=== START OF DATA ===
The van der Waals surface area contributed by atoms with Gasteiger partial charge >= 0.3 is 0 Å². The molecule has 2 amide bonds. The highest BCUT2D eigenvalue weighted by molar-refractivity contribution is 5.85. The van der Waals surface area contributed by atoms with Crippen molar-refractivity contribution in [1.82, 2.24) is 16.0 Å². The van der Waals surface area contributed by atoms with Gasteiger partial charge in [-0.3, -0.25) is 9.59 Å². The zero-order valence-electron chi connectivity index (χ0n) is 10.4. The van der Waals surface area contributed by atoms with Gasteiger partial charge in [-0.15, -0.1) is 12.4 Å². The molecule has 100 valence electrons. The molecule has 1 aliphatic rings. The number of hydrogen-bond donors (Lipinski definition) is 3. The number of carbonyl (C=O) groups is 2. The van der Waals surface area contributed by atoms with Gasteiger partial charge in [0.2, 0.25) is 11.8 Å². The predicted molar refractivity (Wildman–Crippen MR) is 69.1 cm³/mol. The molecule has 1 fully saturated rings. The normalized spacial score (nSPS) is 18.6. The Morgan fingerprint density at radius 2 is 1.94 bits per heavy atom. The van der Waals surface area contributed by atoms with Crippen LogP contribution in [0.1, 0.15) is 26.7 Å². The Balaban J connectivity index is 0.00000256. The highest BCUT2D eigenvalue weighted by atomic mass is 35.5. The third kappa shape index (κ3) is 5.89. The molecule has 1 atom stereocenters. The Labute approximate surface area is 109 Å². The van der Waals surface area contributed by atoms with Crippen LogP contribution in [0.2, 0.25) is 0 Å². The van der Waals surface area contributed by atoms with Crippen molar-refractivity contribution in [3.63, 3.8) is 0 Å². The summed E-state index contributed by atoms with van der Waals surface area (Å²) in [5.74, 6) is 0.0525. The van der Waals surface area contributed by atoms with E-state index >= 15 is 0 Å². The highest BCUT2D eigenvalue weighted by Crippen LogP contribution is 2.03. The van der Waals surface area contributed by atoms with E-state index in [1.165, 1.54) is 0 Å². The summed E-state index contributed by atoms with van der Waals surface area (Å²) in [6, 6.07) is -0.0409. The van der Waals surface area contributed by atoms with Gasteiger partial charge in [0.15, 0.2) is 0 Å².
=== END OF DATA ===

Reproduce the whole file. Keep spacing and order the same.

The van der Waals surface area contributed by atoms with Gasteiger partial charge >= 0.3 is 0 Å². The molecule has 2 amide bonds. The highest BCUT2D eigenvalue weighted by molar-refractivity contribution is 5.85. The van der Waals surface area contributed by atoms with Crippen molar-refractivity contribution in [1.82, 2.24) is 16.0 Å². The van der Waals surface area contributed by atoms with Gasteiger partial charge in [-0.3, -0.25) is 9.59 Å². The zero-order valence-electron chi connectivity index (χ0n) is 10.4. The van der Waals surface area contributed by atoms with Gasteiger partial charge in [-0.15, -0.1) is 12.4 Å². The molecule has 100 valence electrons. The molecule has 1 aliphatic rings. The number of hydrogen-bond donors (Lipinski definition) is 3. The number of carbonyl (C=O) groups is 2. The van der Waals surface area contributed by atoms with Gasteiger partial charge in [0.2, 0.25) is 11.8 Å². The predicted molar refractivity (Wildman–Crippen MR) is 69.1 cm³/mol. The molecule has 1 fully saturated rings. The normalized spacial score (nSPS) is 18.6. The Morgan fingerprint density at radius 2 is 1.94 bits per heavy atom. The van der Waals surface area contributed by atoms with Crippen LogP contribution in [0.1, 0.15) is 26.7 Å². The Balaban J connectivity index is 0.00000256. The highest BCUT2D eigenvalue weighted by atomic mass is 35.5. The third kappa shape index (κ3) is 5.89. The molecule has 1 atom stereocenters. The Labute approximate surface area is 109 Å². The van der Waals surface area contributed by atoms with Crippen LogP contribution in [0.2, 0.25) is 0 Å². The van der Waals surface area contributed by atoms with Crippen molar-refractivity contribution in [3.63, 3.8) is 0 Å². The summed E-state index contributed by atoms with van der Waals surface area (Å²) in [5.74, 6) is 0.0525. The van der Waals surface area contributed by atoms with E-state index >= 15 is 0 Å². The highest BCUT2D eigenvalue weighted by Crippen LogP contribution is 2.03. The van der Waals surface area contributed by atoms with E-state index in [1.165, 1.54) is 0 Å². The summed E-state index contributed by atoms with van der Waals surface area (Å²) in [6, 6.07) is -0.0409. The van der Waals surface area contributed by atoms with Gasteiger partial charge in [0.15, 0.2) is 0 Å².